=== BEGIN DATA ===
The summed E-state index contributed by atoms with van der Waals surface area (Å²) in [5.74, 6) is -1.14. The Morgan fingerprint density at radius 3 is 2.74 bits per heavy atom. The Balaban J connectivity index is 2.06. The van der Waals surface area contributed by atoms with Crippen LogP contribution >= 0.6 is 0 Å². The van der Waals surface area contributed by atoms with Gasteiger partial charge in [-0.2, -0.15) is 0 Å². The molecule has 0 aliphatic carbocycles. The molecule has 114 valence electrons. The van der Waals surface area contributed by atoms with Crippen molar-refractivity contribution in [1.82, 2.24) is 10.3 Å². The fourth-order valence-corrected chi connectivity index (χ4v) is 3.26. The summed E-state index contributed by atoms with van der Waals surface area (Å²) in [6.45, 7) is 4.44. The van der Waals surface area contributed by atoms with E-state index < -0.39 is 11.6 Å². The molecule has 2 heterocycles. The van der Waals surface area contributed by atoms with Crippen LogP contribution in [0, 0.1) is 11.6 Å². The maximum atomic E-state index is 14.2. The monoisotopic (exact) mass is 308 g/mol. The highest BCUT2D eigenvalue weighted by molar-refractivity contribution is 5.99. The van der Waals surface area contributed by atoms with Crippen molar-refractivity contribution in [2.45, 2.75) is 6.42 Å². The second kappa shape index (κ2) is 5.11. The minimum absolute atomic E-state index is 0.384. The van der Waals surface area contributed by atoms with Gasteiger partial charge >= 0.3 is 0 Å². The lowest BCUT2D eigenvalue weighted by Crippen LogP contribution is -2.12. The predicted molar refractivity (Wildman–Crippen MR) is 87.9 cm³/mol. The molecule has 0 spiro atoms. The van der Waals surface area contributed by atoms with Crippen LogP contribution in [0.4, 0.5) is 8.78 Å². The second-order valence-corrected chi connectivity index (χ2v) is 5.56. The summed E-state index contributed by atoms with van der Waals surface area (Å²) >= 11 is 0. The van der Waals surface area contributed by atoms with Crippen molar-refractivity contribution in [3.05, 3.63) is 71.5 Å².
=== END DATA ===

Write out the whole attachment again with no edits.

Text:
The summed E-state index contributed by atoms with van der Waals surface area (Å²) in [5.74, 6) is -1.14. The Morgan fingerprint density at radius 3 is 2.74 bits per heavy atom. The Balaban J connectivity index is 2.06. The van der Waals surface area contributed by atoms with Crippen LogP contribution >= 0.6 is 0 Å². The van der Waals surface area contributed by atoms with Gasteiger partial charge in [-0.2, -0.15) is 0 Å². The molecule has 0 aliphatic carbocycles. The molecule has 114 valence electrons. The van der Waals surface area contributed by atoms with Crippen molar-refractivity contribution in [1.82, 2.24) is 10.3 Å². The fourth-order valence-corrected chi connectivity index (χ4v) is 3.26. The summed E-state index contributed by atoms with van der Waals surface area (Å²) in [6.45, 7) is 4.44. The van der Waals surface area contributed by atoms with E-state index < -0.39 is 11.6 Å². The molecule has 2 heterocycles. The van der Waals surface area contributed by atoms with Crippen LogP contribution in [0, 0.1) is 11.6 Å². The maximum atomic E-state index is 14.2. The monoisotopic (exact) mass is 308 g/mol. The highest BCUT2D eigenvalue weighted by molar-refractivity contribution is 5.99. The van der Waals surface area contributed by atoms with Crippen molar-refractivity contribution in [2.45, 2.75) is 6.42 Å². The second kappa shape index (κ2) is 5.11. The minimum absolute atomic E-state index is 0.384. The van der Waals surface area contributed by atoms with Gasteiger partial charge >= 0.3 is 0 Å². The lowest BCUT2D eigenvalue weighted by Crippen LogP contribution is -2.12. The predicted molar refractivity (Wildman–Crippen MR) is 87.9 cm³/mol. The molecule has 0 spiro atoms. The van der Waals surface area contributed by atoms with Crippen LogP contribution in [0.4, 0.5) is 8.78 Å². The second-order valence-corrected chi connectivity index (χ2v) is 5.56. The summed E-state index contributed by atoms with van der Waals surface area (Å²) >= 11 is 0. The van der Waals surface area contributed by atoms with Crippen molar-refractivity contribution in [3.05, 3.63) is 71.5 Å².